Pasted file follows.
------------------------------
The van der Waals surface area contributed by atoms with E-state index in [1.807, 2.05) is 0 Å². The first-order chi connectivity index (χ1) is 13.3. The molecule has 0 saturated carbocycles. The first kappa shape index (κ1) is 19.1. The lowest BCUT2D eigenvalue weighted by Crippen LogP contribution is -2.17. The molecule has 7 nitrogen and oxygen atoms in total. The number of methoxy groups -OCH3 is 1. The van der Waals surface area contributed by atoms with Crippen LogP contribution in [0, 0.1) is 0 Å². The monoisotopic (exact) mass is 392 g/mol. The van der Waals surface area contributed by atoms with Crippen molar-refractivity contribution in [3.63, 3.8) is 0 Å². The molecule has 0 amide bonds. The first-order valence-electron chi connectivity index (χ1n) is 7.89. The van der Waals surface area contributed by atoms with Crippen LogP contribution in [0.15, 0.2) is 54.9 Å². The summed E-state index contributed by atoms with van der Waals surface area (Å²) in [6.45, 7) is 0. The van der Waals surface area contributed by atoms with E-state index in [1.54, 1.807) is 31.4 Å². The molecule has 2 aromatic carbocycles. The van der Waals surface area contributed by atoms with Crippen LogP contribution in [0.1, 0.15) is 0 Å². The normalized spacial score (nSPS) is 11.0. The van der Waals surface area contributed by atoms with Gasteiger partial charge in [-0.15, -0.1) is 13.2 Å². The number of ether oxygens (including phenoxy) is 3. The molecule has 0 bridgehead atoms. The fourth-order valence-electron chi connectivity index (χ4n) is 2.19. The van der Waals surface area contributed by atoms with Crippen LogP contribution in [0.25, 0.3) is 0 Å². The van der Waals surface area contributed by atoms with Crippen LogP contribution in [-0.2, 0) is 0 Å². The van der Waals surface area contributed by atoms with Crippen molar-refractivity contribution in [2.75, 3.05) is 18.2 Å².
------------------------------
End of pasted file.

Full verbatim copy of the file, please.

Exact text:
The van der Waals surface area contributed by atoms with E-state index in [1.807, 2.05) is 0 Å². The first-order chi connectivity index (χ1) is 13.3. The molecule has 0 saturated carbocycles. The first kappa shape index (κ1) is 19.1. The lowest BCUT2D eigenvalue weighted by Crippen LogP contribution is -2.17. The molecule has 7 nitrogen and oxygen atoms in total. The number of methoxy groups -OCH3 is 1. The van der Waals surface area contributed by atoms with Crippen LogP contribution in [0, 0.1) is 0 Å². The monoisotopic (exact) mass is 392 g/mol. The van der Waals surface area contributed by atoms with Crippen molar-refractivity contribution in [3.63, 3.8) is 0 Å². The molecule has 0 amide bonds. The first-order valence-electron chi connectivity index (χ1n) is 7.89. The van der Waals surface area contributed by atoms with Crippen LogP contribution in [0.15, 0.2) is 54.9 Å². The summed E-state index contributed by atoms with van der Waals surface area (Å²) in [6.45, 7) is 0. The van der Waals surface area contributed by atoms with E-state index in [1.54, 1.807) is 31.4 Å². The molecule has 2 aromatic carbocycles. The van der Waals surface area contributed by atoms with Crippen LogP contribution in [0.1, 0.15) is 0 Å². The normalized spacial score (nSPS) is 11.0. The van der Waals surface area contributed by atoms with Gasteiger partial charge in [-0.15, -0.1) is 13.2 Å². The number of ether oxygens (including phenoxy) is 3. The molecule has 0 bridgehead atoms. The fourth-order valence-electron chi connectivity index (χ4n) is 2.19. The van der Waals surface area contributed by atoms with Crippen LogP contribution in [0.25, 0.3) is 0 Å². The van der Waals surface area contributed by atoms with Crippen LogP contribution in [-0.2, 0) is 0 Å². The van der Waals surface area contributed by atoms with Crippen molar-refractivity contribution in [2.75, 3.05) is 18.2 Å².